Editor's Rating

9
Heavenly Recordings

Backseat Mafia recently interviewed Halifax band The Orielles following the release of a couple excellent singles in anticipation of their debut album, “Silver Dollar Moment” due out on 16 February 2018. We’ve had a listen to the album and it really is an extraordinary debut.

Sweet harmonies over a scuzzy layer of instruments is not new in the world of indie rock, but in “Silver Dollar Moments”, The Orielles manage to upend expectations at every turn through surprising timing, creative use of instrumentation and intelligent, thoughtful lyrics. Above all though, there are melodies and harmonies that soar.

Take, for example, second track on the album, “Old Stuff” with its rolling insistent bass which has a break in the middle that would fit into any Latin dance party anthem replete with trills and whistles – something only an experienced indie band like Doves would have the audacity and confidence to try. And The Orielles have audacity and confidence by the tonne. Third track “Sunflower Seeds” has the most beautiful, uplifting chorus and yet has ambitious timing changes and subtle shifts that surprise and yet work so well.

Two singles, “Let Your Dog Tooth Grow” and “I Only Bought it for the Bottle” are classic indie pop songs with catchy choruses and glorious harmonies – the former with an ominous male voice tracked deep under the verses that defies expectations and creates a disturbing tension:

The band stated in its recent interview with Backseat Mafia that they write many songs after watching movies, and the influence of Directors such as Nicolas Winding Refn and Yorgos Lanthimos are cited. They also chose the band’s name not only because of its meaning (ears in French) but because it sounds like The Shirelles – and indeed the layered harmonies do recall sixties girl groups. In terms of vocals, I can’t help also think of female-fronted bands like The Breeders, Elastica and, dare I say, Bananarama with their mix of melancholic tinged melodies and driving beat. In terms of contemporary music, I am reminded of one of Backseat Mafia’s favourite new bands, New Zealand’s Fazerdaze.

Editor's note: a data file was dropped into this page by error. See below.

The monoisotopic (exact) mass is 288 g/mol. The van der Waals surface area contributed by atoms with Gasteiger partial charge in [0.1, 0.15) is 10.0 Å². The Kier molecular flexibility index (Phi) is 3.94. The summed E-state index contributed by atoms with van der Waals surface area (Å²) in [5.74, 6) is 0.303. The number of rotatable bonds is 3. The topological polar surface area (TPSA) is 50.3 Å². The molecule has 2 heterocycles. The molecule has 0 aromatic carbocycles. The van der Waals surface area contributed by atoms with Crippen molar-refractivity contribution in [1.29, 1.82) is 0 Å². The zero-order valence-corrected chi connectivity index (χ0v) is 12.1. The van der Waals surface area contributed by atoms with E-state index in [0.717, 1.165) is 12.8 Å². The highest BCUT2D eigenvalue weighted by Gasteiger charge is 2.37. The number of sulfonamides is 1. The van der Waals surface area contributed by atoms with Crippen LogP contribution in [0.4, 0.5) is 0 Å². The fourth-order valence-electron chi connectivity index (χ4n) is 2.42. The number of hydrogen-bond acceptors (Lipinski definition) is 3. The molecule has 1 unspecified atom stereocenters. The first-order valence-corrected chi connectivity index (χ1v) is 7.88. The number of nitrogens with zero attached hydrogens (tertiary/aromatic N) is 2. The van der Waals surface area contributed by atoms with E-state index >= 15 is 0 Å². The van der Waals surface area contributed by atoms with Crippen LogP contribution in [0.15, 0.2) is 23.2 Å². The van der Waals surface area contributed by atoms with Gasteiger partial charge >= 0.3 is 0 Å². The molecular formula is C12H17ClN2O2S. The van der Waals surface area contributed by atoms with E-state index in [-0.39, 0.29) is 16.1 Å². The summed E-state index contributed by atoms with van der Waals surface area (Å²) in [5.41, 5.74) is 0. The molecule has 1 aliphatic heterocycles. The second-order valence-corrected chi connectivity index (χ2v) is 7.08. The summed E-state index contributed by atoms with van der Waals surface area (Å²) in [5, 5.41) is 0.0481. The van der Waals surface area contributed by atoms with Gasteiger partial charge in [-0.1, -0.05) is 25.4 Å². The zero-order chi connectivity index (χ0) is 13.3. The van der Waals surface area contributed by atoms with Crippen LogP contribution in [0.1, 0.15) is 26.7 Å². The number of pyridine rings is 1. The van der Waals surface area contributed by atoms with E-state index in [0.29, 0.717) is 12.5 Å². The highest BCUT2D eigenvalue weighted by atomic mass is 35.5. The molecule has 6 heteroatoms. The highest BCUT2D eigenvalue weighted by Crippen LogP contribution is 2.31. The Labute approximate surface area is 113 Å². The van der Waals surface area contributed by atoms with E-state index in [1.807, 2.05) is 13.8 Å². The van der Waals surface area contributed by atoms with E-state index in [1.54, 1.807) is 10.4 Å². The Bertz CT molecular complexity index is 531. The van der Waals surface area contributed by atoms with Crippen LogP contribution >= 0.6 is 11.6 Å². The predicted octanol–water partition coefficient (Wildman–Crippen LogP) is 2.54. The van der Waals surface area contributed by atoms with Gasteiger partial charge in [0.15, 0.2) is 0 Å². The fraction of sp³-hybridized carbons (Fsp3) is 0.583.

Instrumentally however, the band displays a level of innovation and creativity of bands like Tom Tom Club, The Go! Team and CSS. Guitar tones are not always conventional and quite often experimental, and the band is not afraid to add other instruments and rhythms to the mix – witness most recent single, “Blue Suitcase (Disco Wrist”) reviewed recently by Backseat Mafia with ‘its addition of tambourine and bells and other kitchen sink percussion equipment’:

There is an outrageous level of creativity and innovation in this album. It is old fashioned indie rock reanimated and reinvigorated for the era and delivered with melody, harmony and intelligence. The album is released through Heavenly Recordings – who with the recent signing of another favourite, Hatchie – are building up quite a stable of artists. You can – and indeed should – preorder the album here.

The Orielles are:

Esmé Dee Hand-Halford – Lead Vocals, Bass
Henry Carlyle Wade – Guitar, Vocals
Sidonie B Hand-Halford – Drums

Track Listing:
1. Mango
2. Old Stuff, New Glass
3. Sunflower Seeds
4. Let Your Dogtooth Grow
5. Liminal Spaces
6. The Sound Of Liminal Spaces
7. I Only Bought It For The Bottle
8. Henry’s Pocket
9. 48 Percent
10. Borrachero Tree
11. Snaps
12. Blue Suitcase (Disco Wrist|)

You can catch the band throughout the UK in February and Europe in April:

FEBRUARY
16th Nottingham Rough Trade (in store)
17th Sheffield Yellow Arch Studios
18th Birmingham Hare & Hounds
19th Bristol Rough Trade (in store)
20th Cardiff Clwb Ifor Bach
21st London Rough Trade East (in store)
22nd Glasgow Mono
23rd Hebden Bridge Trades Club

APRIL
3rd Paris la Maroquinerie
4th Brussels Botanique Witloof Bar
5th Utrecht ACU
6th Amsterdam Sugar Factory
7th Hamburg Molotow
8th Berlin The Monarch
12th London The Garage
13th Leeds Brudenell Social Club
14th Manchester Gorilla

MAY
5th Liverpool Liverpool Sound City
6th Leicester Handmade Festival
17th Brighton Great Escape